Since proteolytic enzymes are the major actors of the various events described in this review and although knowledge about their role is continuously expanding, it may be worth recalling that they can be roughly classified into seven broad groups (from the type of aminoacid involved as proton donor for the activation of the peptide bond to be cleaved), namely (a) serine protease, (b) cysteine protease, (c) threonine protease, (d) aspartic protease, (e) glutamic protease, (f) metalloproteases (usually employing Zn++), and (g) asparagine peptide lyases [6][7]. Within each group, a further differentiation can be applied according to whether the peptide bond cleaved by the specific enzyme corresponds to a terminal residue (i.e., exoprotease) or else to one of aminoacids within the sequence (i.e., endoprotease).

1.2. Endoproteases targeted for the development of anti-viral strategies

The activity of several endoproteases ensures viral infection, involving host and viral proteases which belong to the classes of serine- and cysteine-proteases, respectively. Both proteases of the host cell (which are supposed to assist the virus during the intracellular and extracellular phases of its cycle) and those of the virus act in a concerted fashion to regulate and coordinate specific steps of the viral propagation, such as (i) the entry and the replication of the virus, (ii) the maturation of the polyprotein and (iii) the assembly of the secreted virions for further diffusion [5] (Fig. 2 ).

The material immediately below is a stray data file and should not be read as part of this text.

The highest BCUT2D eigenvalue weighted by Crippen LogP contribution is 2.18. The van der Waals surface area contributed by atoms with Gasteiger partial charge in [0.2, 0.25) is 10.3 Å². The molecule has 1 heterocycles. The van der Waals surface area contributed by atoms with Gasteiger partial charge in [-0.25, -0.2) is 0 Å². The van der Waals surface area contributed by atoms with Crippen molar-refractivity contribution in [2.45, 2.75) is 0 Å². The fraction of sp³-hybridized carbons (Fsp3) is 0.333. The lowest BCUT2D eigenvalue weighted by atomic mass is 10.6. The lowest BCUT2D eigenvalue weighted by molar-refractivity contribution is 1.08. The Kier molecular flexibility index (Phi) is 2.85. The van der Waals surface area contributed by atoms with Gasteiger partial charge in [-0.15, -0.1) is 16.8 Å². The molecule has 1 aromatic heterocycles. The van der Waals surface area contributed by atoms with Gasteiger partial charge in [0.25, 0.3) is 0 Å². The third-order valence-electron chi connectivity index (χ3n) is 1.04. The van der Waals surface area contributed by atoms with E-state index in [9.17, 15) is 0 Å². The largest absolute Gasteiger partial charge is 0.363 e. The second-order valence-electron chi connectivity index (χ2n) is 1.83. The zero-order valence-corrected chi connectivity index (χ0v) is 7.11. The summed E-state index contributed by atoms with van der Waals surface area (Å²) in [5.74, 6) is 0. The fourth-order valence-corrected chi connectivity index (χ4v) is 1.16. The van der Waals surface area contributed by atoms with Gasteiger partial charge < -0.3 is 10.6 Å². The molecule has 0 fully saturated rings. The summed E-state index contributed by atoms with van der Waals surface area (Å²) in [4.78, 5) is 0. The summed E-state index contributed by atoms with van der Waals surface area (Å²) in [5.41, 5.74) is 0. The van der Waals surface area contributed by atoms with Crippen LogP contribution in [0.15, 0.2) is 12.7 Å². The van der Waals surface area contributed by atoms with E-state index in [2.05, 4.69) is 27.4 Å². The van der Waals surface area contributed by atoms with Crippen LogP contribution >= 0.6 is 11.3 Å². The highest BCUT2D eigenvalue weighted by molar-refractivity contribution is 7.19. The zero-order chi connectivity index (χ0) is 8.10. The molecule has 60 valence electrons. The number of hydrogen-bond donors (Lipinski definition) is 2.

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Fig. 2

Diagram of the involvement of host and viral proteases in SARS-CoV-2 life cycle. Activation of coronavirus spike proteins by host cell proteases occurs at different stages in the viral life cycle and in different cell localizations. The ACE2-dependent infectious entry at the cell membrane is triggered through the S protein cleavage by host proteases: furin (1) and/or TMPRSS2 (2). Intracellular activation of S protein is mediated by cathepsin in lysosomes (3) and/or by Furin in trans-Golgi network (TGN) (4). After the receptor recognition, the viral genome is released into the cytoplasm of the host cell (5), RNA attaches directly to the host ribosome for translation of two polyproteins (not shown). Polyprotein (pp) maturation into mature fragments is catalysed by viral Cys proteases (Mpro and PL pro) (6). RNA is translated into DNA and inside the nucleus (N) replication amplifies the number of virus genome copies (7). The viral genome produces pps, which help to take command over host ribosomes for their own translation process; protein biosynthesis starts at the endoplasmic reticulum (ER) and follows the constitutive secretory pathway along Golgi compartments (8). The virion assembly occurs (9) and the newly packed viral particles can egress (10).